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'My Reactions Determine My Reach'

Hi KAE Tribe!

I hope this email finds you all well. I love sharing things that make you think and better yet, make you think about ways to improve your life. For me, when I came across this blog, it reminded me that I have some growing up to do.

Last Sunday, the Pastor said, 'you can strive independently or thrive interdependently, but you cannot do both'. Deep huh? To listen to that full sermon titled, Compelling Community, click here. However, in the meantime, check out the blog below and tell me what you think.


My heart raced when I saw the number pop up on my phone. Nothing in me wanted to have this conversation. I was beyond aggravated. Hurt. Angry. And tired of being misunderstood.

I answered the call with two goals in mind — to prove how right I was and how wrong the other person was.

How do you think that conversation went?

Not well.

This conflict happened over nine years ago, so the rush of emotion has dissipated, and I can see more clearly how wrong my approach was.

And while I’m far from being in a place where I can shine my halo, I am getting better at not letting those initial thoughts of "I'll show you" leak into my reactions.

One thing that has helped me greatly over the years has actually been memorizing — and making every effort to live out — our key verse for today, “A gentle answer turns away wrath, but a harsh word stirs up anger” (Proverbs 15:1).

The Hebrew word “rak,” which is translated as “soft” in this verse, can also be translated as “gentle.” It’s a word that’s used 18 times in Scripture and relates to the quality of being tender, soft or delicate in substance. The connection with “answer” means our response should soothe and comfort the one listening to us.

This means that, as disciples of Jesus, we are called to exercise emotional restraint by giving soft responses rather than harsh or painful ones. This enables us to turn back wrath instead of stirring it up, which only serves to cause further damage.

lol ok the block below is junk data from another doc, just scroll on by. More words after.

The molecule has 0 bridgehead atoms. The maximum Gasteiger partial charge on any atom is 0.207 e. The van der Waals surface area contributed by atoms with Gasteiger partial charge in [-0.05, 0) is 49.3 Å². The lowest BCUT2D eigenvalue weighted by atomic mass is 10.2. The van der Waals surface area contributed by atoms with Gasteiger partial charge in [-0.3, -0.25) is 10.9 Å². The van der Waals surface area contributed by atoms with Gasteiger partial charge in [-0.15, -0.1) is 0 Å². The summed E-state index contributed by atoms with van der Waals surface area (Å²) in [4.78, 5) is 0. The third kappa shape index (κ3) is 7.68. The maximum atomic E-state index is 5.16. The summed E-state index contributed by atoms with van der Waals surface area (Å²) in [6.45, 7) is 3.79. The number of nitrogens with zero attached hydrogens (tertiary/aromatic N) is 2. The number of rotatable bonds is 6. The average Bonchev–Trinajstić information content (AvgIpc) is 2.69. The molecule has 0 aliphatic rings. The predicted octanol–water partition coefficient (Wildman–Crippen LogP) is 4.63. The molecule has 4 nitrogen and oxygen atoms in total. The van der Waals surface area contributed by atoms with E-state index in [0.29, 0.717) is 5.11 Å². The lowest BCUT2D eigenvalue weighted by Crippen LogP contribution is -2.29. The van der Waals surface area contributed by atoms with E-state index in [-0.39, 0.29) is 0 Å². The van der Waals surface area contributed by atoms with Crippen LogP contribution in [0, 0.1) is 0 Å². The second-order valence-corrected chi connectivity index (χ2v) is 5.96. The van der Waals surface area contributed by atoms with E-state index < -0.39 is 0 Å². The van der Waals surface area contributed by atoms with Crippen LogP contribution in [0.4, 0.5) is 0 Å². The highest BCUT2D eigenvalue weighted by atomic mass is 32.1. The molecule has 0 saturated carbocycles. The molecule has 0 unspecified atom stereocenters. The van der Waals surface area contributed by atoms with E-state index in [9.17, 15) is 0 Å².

So how do we walk this out practically?

I have found it helpful to ask myself three questions:

1. What part of this issue can I own and apologize for?

There are always two sides to every issue. And no side is perfectly right or all the way wrong.

If I make peace with the part I need to own and apologize for before the conversation, there's a greater chance I'll stay calm in the conversation. But if I enter in with a heart set on retaliation, Proverbs 15:18 reminds me it will result in conflict escalation: “A hot-tempered man stirs up strife, but he who is slow to anger quiets contention” (ESV).

2. How can I soften my heart toward this person so I honor them despite how they react?

This one is hard. Really hard. But I know hurt people hurt people.

Usually the person with whom I'm having a conflict has some kind of past or current hurt in their life feeding this issue. Chances are that hurt doesn't have anything to do with me, but it’s adding to their emotional response in this conflict.

Softening my heart is easier if I can sympathize with the hurt I can't see. If I can duck below my pride, honor will be my reward. Proverbs 29:23 reminds us, “Pride brings a person low, but the lowly in spirit gain honor” (NIV).

3. If I knew this conversation was being recorded and then shared with people I greatly respect, how would this change my reaction?

What if I showed up to church/work this week, and my pastor/boss directed everyone to watch the screen for an example of a bad reaction? And then my face appeared. Have. Mercy. I. Would. Surely. Faint.

While it is highly unlikely that our conversations will be recorded and viewed, it is very likely others are watching our reaction. Children. Co-workers. Friends. But here's the one that really grabs my heart — my Jesus is very much present. Philippians 4:5 reminds us, "Let your gentleness be evident to all. The Lord is near" (NIV).

Every conflict has variables to consider. Some conflicts have escalated to the point where professionals must be asked to help. Be mindful and prayerful about when this becomes a needed and wise step to take.

But for the everyday conflicts we all have, these questions are good to consider. And Proverbs 15 confirms if we control our reactions in the short-term, we won't have to live with "reaction regret" in the long-term!


Proverbs 18:21, “Words kill, words give life; they're either poison or fruit — you choose.” (MSG)

Moments matter.


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